Your child could be a reader and could totally refuse to do the book, which gives them information. Or could be a reader and be quite happy to go along with things. They need to know things like that.
Also (not meaning you) there are parents who will say that their child can read, but when you get them in a classroom it's obvious that they're being helped and prompted by the parents to a ridiculous degree, and aren't yet readers at all.
I agree with trippler there are some parents who will say how well their dc's are reading but they need to develop their comprehension, they start guided reading at school and talk in small groups about the story, what might be happening etc which is still a great skill - especially for children like my ds who have difficultly listening to others ideas and still struggle with it in yr1!
I would ignore the reading stages at school, take dts to the library and get some books he can read/is interested in, in reception we asked for a few books to be sent home - his class one and a few to read for fun but to be honest ORT book are boring so now he has one book from school (still ORT level 2 or 3) which he reads the first night, never looks at it again but reads it again at school for guided reading (you have to have a certain number of children on same book to do guided reading and its not holding them back remember its about more than just the reading) then we just pick a different book at home/from library for him to read every night to develop his actually reading.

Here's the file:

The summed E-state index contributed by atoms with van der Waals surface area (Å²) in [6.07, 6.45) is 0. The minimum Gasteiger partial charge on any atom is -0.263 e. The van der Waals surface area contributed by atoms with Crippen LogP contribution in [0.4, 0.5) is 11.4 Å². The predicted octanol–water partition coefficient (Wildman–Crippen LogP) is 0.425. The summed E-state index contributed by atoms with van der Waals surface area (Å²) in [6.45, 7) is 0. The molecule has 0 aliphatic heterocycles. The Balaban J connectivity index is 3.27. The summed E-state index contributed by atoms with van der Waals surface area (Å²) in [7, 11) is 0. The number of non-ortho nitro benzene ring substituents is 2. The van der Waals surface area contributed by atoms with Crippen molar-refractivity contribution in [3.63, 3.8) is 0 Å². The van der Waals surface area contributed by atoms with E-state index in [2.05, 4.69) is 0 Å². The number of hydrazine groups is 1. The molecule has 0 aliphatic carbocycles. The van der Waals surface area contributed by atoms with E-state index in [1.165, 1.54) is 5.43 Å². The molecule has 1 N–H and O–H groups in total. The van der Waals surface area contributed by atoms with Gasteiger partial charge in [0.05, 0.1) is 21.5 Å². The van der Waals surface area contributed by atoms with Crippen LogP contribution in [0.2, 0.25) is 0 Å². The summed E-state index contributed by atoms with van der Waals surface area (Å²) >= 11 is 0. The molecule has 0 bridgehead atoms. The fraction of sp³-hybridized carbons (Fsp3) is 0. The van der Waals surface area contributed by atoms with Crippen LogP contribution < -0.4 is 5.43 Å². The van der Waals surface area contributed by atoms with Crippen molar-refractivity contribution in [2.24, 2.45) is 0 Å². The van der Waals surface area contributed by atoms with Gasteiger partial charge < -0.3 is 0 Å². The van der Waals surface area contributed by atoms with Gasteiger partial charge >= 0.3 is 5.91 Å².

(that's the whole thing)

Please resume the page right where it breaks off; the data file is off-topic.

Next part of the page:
now if I could just work out how to get him interested in writting that would be great...
Thanks for all the replies. I do realise that they need to test comprehension and I wondered if that was the reason for the book they sent. DTS2 was not at all impressed this morning when he realised there were no words in it. They also sent home a sheet with pictures of the main characters from ORT and their names and he read off the title "Oxford Reading Tree Characters" so you can see where I'm coming from He has also read DTS1's level 3 book (hard to stop him) and I think very soon we are going to get questions about why his brother has books with more words in it than he is getting.
We do read with him every night, and sometimes he wants to read himself, other times he wants us to read. We are not pushing him to read out loud if he doesn't want to. He gets to choose which book (we have a lot!) and we do go to the library as well.
DTS1 is in a much smaller class size (6 max) and there are 3 staff for those 6 kids so he is getting much more attention (which he needs). Just shows the advantage of smaller class sizes. I was a bit when I went into DTS2's class on the first day and saw all the kids and very few staff. We have been spoilt because they were at a montessori nursery where the staff ratio was much higher.
DH is more worried than I about it but he had a very bad experience as a child in his local (small) village primary where he was the brightest child by some distance and they didn't know what to do with him. They taught to the lowest level of ability and he just got bored and lazy. He is desperate that that shouldn't happen again.